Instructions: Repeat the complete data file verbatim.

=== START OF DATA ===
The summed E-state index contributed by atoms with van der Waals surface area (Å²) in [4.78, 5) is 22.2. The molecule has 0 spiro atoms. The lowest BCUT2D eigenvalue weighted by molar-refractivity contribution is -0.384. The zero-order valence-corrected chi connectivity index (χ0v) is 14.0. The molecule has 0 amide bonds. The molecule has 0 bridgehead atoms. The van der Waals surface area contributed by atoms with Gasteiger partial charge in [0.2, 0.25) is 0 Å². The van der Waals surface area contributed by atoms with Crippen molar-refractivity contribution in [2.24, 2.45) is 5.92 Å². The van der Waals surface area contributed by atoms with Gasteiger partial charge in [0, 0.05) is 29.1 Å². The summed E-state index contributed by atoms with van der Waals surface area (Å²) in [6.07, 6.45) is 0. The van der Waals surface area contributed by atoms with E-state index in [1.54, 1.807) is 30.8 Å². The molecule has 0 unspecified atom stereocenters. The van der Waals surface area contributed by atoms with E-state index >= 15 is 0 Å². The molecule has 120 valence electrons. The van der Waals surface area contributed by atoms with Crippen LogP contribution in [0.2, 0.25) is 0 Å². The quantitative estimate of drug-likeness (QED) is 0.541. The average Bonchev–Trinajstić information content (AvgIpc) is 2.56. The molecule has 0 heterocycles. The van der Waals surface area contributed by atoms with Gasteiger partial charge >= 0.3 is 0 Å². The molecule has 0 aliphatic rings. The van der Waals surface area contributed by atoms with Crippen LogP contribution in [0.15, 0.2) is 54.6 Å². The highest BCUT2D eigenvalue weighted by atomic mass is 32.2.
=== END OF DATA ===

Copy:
The summed E-state index contributed by atoms with van der Waals surface area (Å²) in [4.78, 5) is 22.2. The molecule has 0 spiro atoms. The lowest BCUT2D eigenvalue weighted by molar-refractivity contribution is -0.384. The zero-order valence-corrected chi connectivity index (χ0v) is 14.0. The molecule has 0 amide bonds. The molecule has 0 bridgehead atoms. The van der Waals surface area contributed by atoms with Gasteiger partial charge in [0.2, 0.25) is 0 Å². The van der Waals surface area contributed by atoms with Crippen molar-refractivity contribution in [2.24, 2.45) is 5.92 Å². The van der Waals surface area contributed by atoms with Gasteiger partial charge in [0, 0.05) is 29.1 Å². The summed E-state index contributed by atoms with van der Waals surface area (Å²) in [6.07, 6.45) is 0. The van der Waals surface area contributed by atoms with E-state index in [1.54, 1.807) is 30.8 Å². The molecule has 0 unspecified atom stereocenters. The van der Waals surface area contributed by atoms with E-state index >= 15 is 0 Å². The molecule has 120 valence electrons. The van der Waals surface area contributed by atoms with Crippen LogP contribution in [0.2, 0.25) is 0 Å². The quantitative estimate of drug-likeness (QED) is 0.541. The average Bonchev–Trinajstić information content (AvgIpc) is 2.56. The molecule has 0 heterocycles. The van der Waals surface area contributed by atoms with Gasteiger partial charge >= 0.3 is 0 Å². The molecule has 0 aliphatic rings. The van der Waals surface area contributed by atoms with Crippen LogP contribution in [0.15, 0.2) is 54.6 Å². The highest BCUT2D eigenvalue weighted by atomic mass is 32.2.